CHAPTER 12: Victory Was Ours, Says Billy Barlow
The End of Sam Cowell’s American Tour – Billy Barlow Signs up with the Zouaves – General Billy Barlow – Winslow Homer Meets Billy Barlow–Twice – Billy Barlow at the Battles of Gettysburg and Lookout Mountain – Other Occurrences of Billy Barlow During the Civil War – Death of the Great Sam Cowell
And the young women there gave vent to such woe
You’d ha’ thought they were parting from Billy Barlow.
Oh dear raggedy oh!
You’d ‘ha thought they were parting from Billy Barlow.
From one of Sam Cowell’s Billy Barlow songs.
Sung by him in New York, during the early part of the Civil War.
The End of Sam Cowell’s Last Tour
Sam Cowell sang Billy Barlow songs in America during the months just before the Civil War. He continued to sing them in the early days of the conflict too, but as was usually the case with most of Billy’s songs, they were of a transient nature, new-born each night and not noted down.
Cowell’s Billy, during one of his concerts, announced his intention to sign up with a Zouave regiment. Even among the many colourful and highly eccentric uniforms of the various Northern regiments, the Zouaves stood out. They were dressed in baggy bright red or blue pantaloons, richly embroidered Moroccan vests, and jackets of dark blue or grey. Turbans or little gaily-trimmed hats were worn on their heads. Billy Barlow, the clown, would have felt quite at home among them. The regiment he promised to join — Colonel Wilson’s Zouave regiment — wore light blue pants, and scanty close-fitting jackets trimmed with scarlet braid and binding. They each were armed with a rifle, a revolver, a Bowie knife, and a slingshot.
In the theatres of New York, Sam Cowell sang his songs, and nightly proclaimed his own and Billy Barlow’s support for the Union, his Union badge proudly pinned to his coat. After the show, Cowell joined his friends in the taverns, and led the singing of The Star-Spangled Banner and other patriotic songs over and over into the night. By day, he and Emilie watched from their apartment window, as the many regiments marched off to war. The spirit of Billy Barlow marched off with them.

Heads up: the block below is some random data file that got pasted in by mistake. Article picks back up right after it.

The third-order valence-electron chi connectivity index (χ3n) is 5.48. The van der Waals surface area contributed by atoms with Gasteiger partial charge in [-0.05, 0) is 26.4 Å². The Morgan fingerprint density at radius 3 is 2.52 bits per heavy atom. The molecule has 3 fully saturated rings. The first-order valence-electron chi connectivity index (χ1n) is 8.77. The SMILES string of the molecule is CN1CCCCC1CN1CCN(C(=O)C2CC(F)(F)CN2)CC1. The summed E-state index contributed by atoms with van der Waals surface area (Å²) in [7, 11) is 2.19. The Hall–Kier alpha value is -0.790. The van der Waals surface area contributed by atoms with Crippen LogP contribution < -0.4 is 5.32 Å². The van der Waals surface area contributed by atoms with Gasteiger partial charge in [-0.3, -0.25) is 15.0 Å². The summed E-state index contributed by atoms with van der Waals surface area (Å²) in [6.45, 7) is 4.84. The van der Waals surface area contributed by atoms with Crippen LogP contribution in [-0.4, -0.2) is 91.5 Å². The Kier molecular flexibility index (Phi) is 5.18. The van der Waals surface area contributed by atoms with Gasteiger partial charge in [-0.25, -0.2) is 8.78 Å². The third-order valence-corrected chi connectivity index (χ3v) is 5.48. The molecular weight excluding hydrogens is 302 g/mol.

Billy was one of the last characters the Union recruits saw and heard in the theatres and other places of entertainment, before they left for the War. Cowell, while based in New York in the final months of his American tour, also revisited the other cities in the Northeast. He left behind him versions of his Billy Barlow.
Sam Cowell knew more about Southerners, both black and white, than most members of his audiences in the Northern cities. His childhood had been spent learning his first songs not only from his father, but also from the black slaves, whose music he greatly admired. When he toured the South just before the outbreak of war, he was welcomed back as a native son. He met friends of his father, Joe, who had been a well-loved entertainer and writer there for over twenty years before he returned to England, where he now cared for his grandchildren, Sam’s and Emilie’s younger offspring. Both Sam and Emilie had American cousins and other relatives living in the South.
During the time that bloodlust was running hot, a Union sympathiser in the South had good reason to fear for his or her life. Emilie noted in her diary in early 1861 that her cousin, Caroline Richings, performing in her home State of Virginia, (bravely ? foolishly ?) stood up on stage, holding a United States flag, to sing The Star-Spangled Banner. When she heard the threatening hisses from the audience, she sang instead The Southern Marseillaise, and trampled the Union Flag under her feet, as the cheers rang out around her. Entertainers and musicians have to be versatile at times like these. A few months later, Caroline was being nightly featured as the Goddess of Liberty in a patriotic allegory at Niblo’s Garden in New York. The singing of The Star-Spangled Banner was part of the act. How did she run the gauntlet to make her escape?
At about the same time, Emilie quoted from the New York Daily News:
|“Report of a meeting of a ‘few friends of the seventh regiment, the pride of the Empire City’, concerning the statement made by Mr. Wm. Donaldson, ‘well-known as a self-styled negro delineator,’ that it was ‘his wish and desire that not one of the regiment would ever return to the city alive’. Committee appointed to command him to leave the city immediately without excuse or hesitation. IV Paragraph: ‘Mr. Wm. Donaldson desires us to say that he has not been waited upon by a vigilance committee and ordered to leave the city for saying that he hoped every member of the 7th Regiment would be cut to pieces. He says that the remark about the Regiment was made in a hasty moment under circumstances of peculiar provocation, as he found that he could not get his orders filled by either bootmaker or tailor, because they had so much work to do for the Seventh Regiment.”
Emilie doesn’t tell us the outcome of this incident.
In June 1862, Sam, Emilie, and daughter Sidney toured Canada briefly, and then sailed home. Emilie made her last entries in her diary, commenting that ” … happy days have preponderated over the sad ones; and our lot has been one to be very grateful for.” She was looking towards a bright future with her adored husband. Poor Emilie! The days ahead were to be sadder and more hopeless than she could have possibly imagined, and at the end, in less than two years, Death took her “Dear Boy” away.